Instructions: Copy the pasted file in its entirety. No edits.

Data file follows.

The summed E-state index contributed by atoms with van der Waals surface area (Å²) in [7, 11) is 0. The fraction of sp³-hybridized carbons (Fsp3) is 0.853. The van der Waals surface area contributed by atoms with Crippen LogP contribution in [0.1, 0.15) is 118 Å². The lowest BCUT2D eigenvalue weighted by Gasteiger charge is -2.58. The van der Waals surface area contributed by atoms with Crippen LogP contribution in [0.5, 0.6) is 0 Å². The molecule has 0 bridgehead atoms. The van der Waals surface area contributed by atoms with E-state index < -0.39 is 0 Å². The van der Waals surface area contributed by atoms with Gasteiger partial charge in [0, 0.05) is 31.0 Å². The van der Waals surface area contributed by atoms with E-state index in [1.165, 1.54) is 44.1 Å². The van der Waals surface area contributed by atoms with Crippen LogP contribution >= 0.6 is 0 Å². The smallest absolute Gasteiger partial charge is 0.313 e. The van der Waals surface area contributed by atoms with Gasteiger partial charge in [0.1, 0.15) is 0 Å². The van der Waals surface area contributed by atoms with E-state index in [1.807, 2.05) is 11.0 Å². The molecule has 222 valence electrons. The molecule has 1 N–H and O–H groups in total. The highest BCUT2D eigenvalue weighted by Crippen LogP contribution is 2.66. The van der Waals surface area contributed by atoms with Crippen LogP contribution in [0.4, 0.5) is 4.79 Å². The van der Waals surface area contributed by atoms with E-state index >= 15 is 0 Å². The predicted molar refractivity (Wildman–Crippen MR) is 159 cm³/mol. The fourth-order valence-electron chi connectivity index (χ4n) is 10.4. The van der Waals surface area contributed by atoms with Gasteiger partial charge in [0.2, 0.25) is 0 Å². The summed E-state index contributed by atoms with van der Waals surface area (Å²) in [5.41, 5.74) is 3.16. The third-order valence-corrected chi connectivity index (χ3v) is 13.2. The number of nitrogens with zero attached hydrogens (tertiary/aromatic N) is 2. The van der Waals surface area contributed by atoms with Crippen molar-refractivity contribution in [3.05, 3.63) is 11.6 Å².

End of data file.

The summed E-state index contributed by atoms with van der Waals surface area (Å²) in [7, 11) is 0. The fraction of sp³-hybridized carbons (Fsp3) is 0.853. The van der Waals surface area contributed by atoms with Crippen LogP contribution in [0.1, 0.15) is 118 Å². The lowest BCUT2D eigenvalue weighted by Gasteiger charge is -2.58. The van der Waals surface area contributed by atoms with Crippen LogP contribution in [0.5, 0.6) is 0 Å². The molecule has 0 bridgehead atoms. The van der Waals surface area contributed by atoms with E-state index < -0.39 is 0 Å². The van der Waals surface area contributed by atoms with Gasteiger partial charge in [0, 0.05) is 31.0 Å². The van der Waals surface area contributed by atoms with E-state index in [1.165, 1.54) is 44.1 Å². The van der Waals surface area contributed by atoms with Crippen LogP contribution >= 0.6 is 0 Å². The smallest absolute Gasteiger partial charge is 0.313 e. The van der Waals surface area contributed by atoms with Gasteiger partial charge in [0.1, 0.15) is 0 Å². The van der Waals surface area contributed by atoms with E-state index in [1.807, 2.05) is 11.0 Å². The molecule has 222 valence electrons. The molecule has 1 N–H and O–H groups in total. The highest BCUT2D eigenvalue weighted by Crippen LogP contribution is 2.66. The van der Waals surface area contributed by atoms with Crippen LogP contribution in [0.4, 0.5) is 4.79 Å². The van der Waals surface area contributed by atoms with E-state index >= 15 is 0 Å². The predicted molar refractivity (Wildman–Crippen MR) is 159 cm³/mol. The fourth-order valence-electron chi connectivity index (χ4n) is 10.4. The van der Waals surface area contributed by atoms with Gasteiger partial charge in [0.2, 0.25) is 0 Å². The summed E-state index contributed by atoms with van der Waals surface area (Å²) in [5.41, 5.74) is 3.16. The third-order valence-corrected chi connectivity index (χ3v) is 13.2. The number of nitrogens with zero attached hydrogens (tertiary/aromatic N) is 2. The van der Waals surface area contributed by atoms with Crippen molar-refractivity contribution in [3.05, 3.63) is 11.6 Å².